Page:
Microphone Accessories: The Only Essentials You’ll Need!
Okay, so you purchased a great microphone for a couple hundred dollars and it’s on the way already. What’s next? How to set everything up? Well, let me guide you through which microphone accessories you will need to get.
The budget microphones usually don’t come with any accessories included. At best, you will receive a cheap windscreen. Therefore, you need to purchase a few things yourself.
When doing the research back in the days, I’ve come across tons of articles on which set up is the best and why THEIR set up is the best one. I am going to be real with you – there is no such thing as the best set up or the best microphone accessories.
I mean there are certain rules of how the sound waves move and which surfaces they bounce off the most. However, this is not something to be worried about at the beginning of your journey.
Maybe after a year or so you can professionally soundproof your room and add some cool things to your set up. For now, let’s keep it simple. Let’s go!
Microphone Accessories: The Only Essential You’ll Need!
1) Which Mic Stand Do I Need?
There are so many out there, it’s hard to decide, I feel you. There is also no point to google “the best mic stand” because (spoiler alert) the best also cost you a fortune.
I see people complaining that their stand is not heavy-duty enough, or that some of the treads wore off after a year.
I do have a strong opinion on this. Especially in the lower price range we are looking at, you can’t get a top quality mic stand for $20 and expect it to perform the same as a $200-$500 stand. It just doesn’t make any sense.
If you mic is very heavy, look into a heavier stand, but honestly, most affordable studio mics are good to be mounted on a simple light duty mic stand.
Also, there are many different kinds, such as tripods, arm stands, round base, overhead stands etc. They all have different purposes and are for different studio environments.
You have to decide on what you need and then go from there.
My personal pick is Samson MK-10 Microphone Boom Stand.
2) What’s a Shock Mount? Do I Need One?
Look, most microphone stands don’t come with shock mount, especially the cheaper ones. Some microphones will have a shock mount included in the package, but most won’t.
So double-check the description of the microphone you ordered. If there is no mention of a shock mount, I can almost guarantee you it’s not there.
If you do have one, go ahead to the next section.
Alright, let me explain real quick what a shock mount is.
So it’s basically a little thing that you attach to your microphone stand. I guess you can call it a microphone holder.
Shock Mounts are all set up differently, but what they essentially do is hold your microphone in place so it doesn’t slip and fall. Pretty straightforward, isn’t it?
You 100% need one because you can’t just screw the mic into the stand somehow. And most budget stands don’t come with one attached to them (probably because the profit margin is already low)
This should be clear, there is nothing complicated about shock mounts whatsoever.
My personal pick is this microphone shock mount.
3) Which Pop Filter Do I need?
The same goes for pop filters: one is essential. It blocks the annoying “plosives” and keeps your vocal take and your mic clean.
It’s not going to make an enormous difference, However, if you consider for how much pop filters go these days, it’s a must-have, hands down. Of course, they can go up in price quite a bit, but there is no real reason to go and spend more than $50.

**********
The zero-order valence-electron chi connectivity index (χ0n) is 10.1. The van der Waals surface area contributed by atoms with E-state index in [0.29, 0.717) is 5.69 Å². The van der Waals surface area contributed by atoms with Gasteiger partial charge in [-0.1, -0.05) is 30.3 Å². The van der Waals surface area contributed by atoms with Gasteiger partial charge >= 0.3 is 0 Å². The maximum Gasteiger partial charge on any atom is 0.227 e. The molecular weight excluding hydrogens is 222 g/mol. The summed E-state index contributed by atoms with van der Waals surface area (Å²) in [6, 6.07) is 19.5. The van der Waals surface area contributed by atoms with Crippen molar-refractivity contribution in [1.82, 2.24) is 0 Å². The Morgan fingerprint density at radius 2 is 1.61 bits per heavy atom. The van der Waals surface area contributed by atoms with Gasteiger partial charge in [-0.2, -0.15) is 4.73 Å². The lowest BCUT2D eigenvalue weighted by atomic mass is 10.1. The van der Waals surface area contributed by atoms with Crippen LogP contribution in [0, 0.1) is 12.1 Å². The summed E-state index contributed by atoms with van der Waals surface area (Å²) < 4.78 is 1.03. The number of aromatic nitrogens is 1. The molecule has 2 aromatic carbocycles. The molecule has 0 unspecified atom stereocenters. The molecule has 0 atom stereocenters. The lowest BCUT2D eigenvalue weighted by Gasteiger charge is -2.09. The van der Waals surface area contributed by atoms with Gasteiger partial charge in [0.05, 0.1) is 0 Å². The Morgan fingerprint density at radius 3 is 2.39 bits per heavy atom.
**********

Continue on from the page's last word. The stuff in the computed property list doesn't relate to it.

Actually, if you are just starting out, I suggest buying one for no more than$20-$30. It has one job to do, really, and all the add-ons are most of the time unnecessary.
They come in different sizes, and some of them take up less space than others but does this make big difference to you? High likely, it doesn’t.
My personal pick is Neewer Pop Filter.
4) Which Microphone Cable Do I need? Are They All the Same?
This section is very straightforward as well. You basically need a cable to connect your microphone to your interface.
Unless it’s a USB-Microphone, which set up is self-explanatory, you are going to need an XLR cable. Some of them go up to $1000’s of dollars, but those are some fancy 100 ft, ultra protection, and perfect isolation cables.
For the most part, you can get them for $10-$20. Will you see a big spike in quality if you invest $100 instead? Well, in theory, yes, but we are trying to be practical here, am I right?
There is no need to spend another $80 to buy a “better” cable. You get what you pay for always applied, but in the case with accessories, the curve is way to steep.
This is also my personal opinion. I am sure you will find audio engineers who will laugh at me, and it’s okay. We are not talking fancy studios with the best equipment.
We are trying to build a budget music studio, am I right?
My personal pick is this XLR Male to Female Microphone Cable.
Conclusion: Microphone Accessories
This shouldn’t be anything expensive. If you go real budget, you can get everything for under $50. Obviously, I wouldn’t suggest going for the cheapest options, but it’s really up to you.
If you feel like it’s the best you can afford right now, so be it. These elements are nothing but accessories, so you shouldn’t be too concerned about it. Spend good 15-20 minutes and you are fine.
This is everything for this section. I tried to make it as short as possible, so you will have more time to research the more important stuff.
Also, this is the last section of the guide, so congrats! If you have gotten this far, you must be serious about making music.
I respect that. Now, when you have or just about to have your studio set up, it’s time to get into producing and recording!